Tokyo and London are back in the office today after yesterday’s holiday closures. EU yields moved modestly lower from their highest levels in roughly 2 months. This helped smooth out Treasury volatility in the overnight session, but domestic traders have had other ideas. Even as EU bonds continued to rally, early domestic accounts remain more interested in selling.
Once again, corporate bond issuance is a key consideration with multiple deals announced already this morning and more expected ahead of the earning’s blackout that starts on Thursday (here’s why this matters). This isn’t the only market mover in town though. Traders are also positioning for the risk that omicron helps accelerate the endemic phase of covid. Many experts are calling for this wave to peak before the end of January unlike last winter where there were 3 peaks in Nov/Dec/Jan.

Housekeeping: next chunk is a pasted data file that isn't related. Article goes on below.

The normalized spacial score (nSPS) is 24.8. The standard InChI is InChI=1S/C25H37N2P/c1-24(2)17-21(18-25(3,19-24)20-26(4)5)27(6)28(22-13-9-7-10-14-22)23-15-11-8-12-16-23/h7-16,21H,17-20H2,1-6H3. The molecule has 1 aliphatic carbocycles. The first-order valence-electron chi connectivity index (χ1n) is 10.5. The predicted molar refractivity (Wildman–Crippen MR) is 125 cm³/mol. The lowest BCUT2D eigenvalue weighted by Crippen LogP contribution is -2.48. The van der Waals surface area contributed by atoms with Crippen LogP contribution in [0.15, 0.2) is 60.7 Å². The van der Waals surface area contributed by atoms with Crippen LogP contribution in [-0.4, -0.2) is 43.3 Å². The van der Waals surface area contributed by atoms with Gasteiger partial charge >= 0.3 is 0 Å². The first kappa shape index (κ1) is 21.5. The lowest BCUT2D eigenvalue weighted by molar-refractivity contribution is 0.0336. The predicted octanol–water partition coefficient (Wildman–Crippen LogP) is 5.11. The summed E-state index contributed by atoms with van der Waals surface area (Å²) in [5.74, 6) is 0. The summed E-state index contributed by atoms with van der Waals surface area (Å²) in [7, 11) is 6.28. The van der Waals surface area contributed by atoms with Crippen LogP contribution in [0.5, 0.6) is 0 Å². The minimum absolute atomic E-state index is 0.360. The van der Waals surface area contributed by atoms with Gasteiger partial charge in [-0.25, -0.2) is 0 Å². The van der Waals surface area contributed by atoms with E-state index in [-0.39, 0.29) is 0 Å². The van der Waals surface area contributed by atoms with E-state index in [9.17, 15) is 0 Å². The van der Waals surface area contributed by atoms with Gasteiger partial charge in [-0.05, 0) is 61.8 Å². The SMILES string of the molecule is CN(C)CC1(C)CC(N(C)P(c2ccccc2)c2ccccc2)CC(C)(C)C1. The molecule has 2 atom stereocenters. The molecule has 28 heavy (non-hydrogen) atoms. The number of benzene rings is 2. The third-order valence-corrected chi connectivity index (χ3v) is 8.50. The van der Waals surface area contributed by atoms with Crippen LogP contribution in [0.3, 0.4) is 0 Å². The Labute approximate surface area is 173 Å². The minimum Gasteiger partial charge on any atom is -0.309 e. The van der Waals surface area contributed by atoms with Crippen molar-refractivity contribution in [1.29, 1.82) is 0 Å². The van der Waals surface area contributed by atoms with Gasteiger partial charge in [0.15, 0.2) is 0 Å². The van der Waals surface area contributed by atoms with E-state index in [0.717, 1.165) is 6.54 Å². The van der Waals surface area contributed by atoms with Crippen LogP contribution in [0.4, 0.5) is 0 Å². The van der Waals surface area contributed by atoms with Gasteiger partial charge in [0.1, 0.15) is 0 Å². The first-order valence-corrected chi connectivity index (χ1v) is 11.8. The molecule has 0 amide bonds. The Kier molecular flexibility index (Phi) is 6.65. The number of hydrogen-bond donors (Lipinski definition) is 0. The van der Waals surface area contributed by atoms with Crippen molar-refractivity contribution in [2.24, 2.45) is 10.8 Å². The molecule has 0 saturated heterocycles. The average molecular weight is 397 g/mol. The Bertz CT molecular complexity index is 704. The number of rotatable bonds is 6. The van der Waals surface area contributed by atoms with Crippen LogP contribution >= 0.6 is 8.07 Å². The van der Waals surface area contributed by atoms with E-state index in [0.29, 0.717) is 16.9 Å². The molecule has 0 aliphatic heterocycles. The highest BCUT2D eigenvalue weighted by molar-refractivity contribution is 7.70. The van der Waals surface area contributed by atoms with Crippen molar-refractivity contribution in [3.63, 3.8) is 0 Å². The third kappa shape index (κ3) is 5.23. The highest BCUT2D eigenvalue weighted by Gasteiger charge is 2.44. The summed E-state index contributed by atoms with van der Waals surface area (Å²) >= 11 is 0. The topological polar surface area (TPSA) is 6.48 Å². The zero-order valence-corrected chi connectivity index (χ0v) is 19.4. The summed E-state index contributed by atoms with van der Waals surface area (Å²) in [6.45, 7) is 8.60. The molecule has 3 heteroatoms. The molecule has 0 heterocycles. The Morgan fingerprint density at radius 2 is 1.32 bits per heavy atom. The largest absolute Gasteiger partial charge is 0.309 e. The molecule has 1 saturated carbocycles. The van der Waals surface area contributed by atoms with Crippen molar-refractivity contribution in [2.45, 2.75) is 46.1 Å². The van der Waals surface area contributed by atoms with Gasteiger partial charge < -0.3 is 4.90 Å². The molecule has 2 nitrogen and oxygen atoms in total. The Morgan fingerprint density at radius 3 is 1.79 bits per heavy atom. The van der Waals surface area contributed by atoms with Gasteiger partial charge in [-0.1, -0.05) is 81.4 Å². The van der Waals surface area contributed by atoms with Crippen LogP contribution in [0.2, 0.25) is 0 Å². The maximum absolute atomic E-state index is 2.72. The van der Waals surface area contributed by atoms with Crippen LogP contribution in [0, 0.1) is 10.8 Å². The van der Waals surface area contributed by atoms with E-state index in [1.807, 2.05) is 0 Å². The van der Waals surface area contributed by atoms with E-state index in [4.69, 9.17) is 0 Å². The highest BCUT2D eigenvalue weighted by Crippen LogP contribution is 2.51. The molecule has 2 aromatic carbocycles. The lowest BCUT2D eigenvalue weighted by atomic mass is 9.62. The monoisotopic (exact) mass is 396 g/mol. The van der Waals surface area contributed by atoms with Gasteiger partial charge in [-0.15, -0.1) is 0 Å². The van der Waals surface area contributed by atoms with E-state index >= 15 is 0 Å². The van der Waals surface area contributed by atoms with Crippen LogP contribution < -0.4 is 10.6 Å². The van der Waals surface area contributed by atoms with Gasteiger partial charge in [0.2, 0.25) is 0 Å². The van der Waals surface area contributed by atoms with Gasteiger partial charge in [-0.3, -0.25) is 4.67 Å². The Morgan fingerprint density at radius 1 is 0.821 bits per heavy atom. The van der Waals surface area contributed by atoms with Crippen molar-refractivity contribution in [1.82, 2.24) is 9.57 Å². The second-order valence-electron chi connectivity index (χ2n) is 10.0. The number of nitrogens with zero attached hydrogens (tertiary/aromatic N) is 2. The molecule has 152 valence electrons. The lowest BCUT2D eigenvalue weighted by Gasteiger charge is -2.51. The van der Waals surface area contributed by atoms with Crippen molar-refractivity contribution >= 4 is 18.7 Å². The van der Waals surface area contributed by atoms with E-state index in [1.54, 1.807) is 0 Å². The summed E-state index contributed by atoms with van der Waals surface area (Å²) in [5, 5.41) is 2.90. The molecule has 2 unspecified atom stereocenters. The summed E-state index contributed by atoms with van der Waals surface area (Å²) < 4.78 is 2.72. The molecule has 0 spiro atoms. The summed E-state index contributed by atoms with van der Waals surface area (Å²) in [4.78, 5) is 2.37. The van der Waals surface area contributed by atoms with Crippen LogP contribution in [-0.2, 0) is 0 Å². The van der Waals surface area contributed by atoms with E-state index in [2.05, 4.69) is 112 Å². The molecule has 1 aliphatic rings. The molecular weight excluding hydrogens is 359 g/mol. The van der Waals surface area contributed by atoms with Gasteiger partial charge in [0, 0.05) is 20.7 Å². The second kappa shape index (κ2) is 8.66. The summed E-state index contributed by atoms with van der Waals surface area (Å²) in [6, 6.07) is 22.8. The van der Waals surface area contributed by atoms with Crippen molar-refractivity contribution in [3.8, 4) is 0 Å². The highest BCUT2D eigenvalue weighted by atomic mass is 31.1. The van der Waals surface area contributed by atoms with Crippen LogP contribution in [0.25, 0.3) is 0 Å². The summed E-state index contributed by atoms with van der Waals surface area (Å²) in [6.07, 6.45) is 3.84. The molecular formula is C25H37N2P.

In the bigger picture, the paradoxical optimism surrounding omicron is pushing yields to the upper boundary of their long-term consolidation pattern (seen in the chart below).
The silver lining (or perhaps it’s a bronze lining) is that MBS tend to outperform Treasuries when rates are rising at a reasonably quick pace. The following chart shows the spread between MBS yields and Treasuries. To account for the fact that the average mortgage doesn’t last 10 years, it uses the 5/10yr Treasury blended rate, which is fairly common in the analytical community.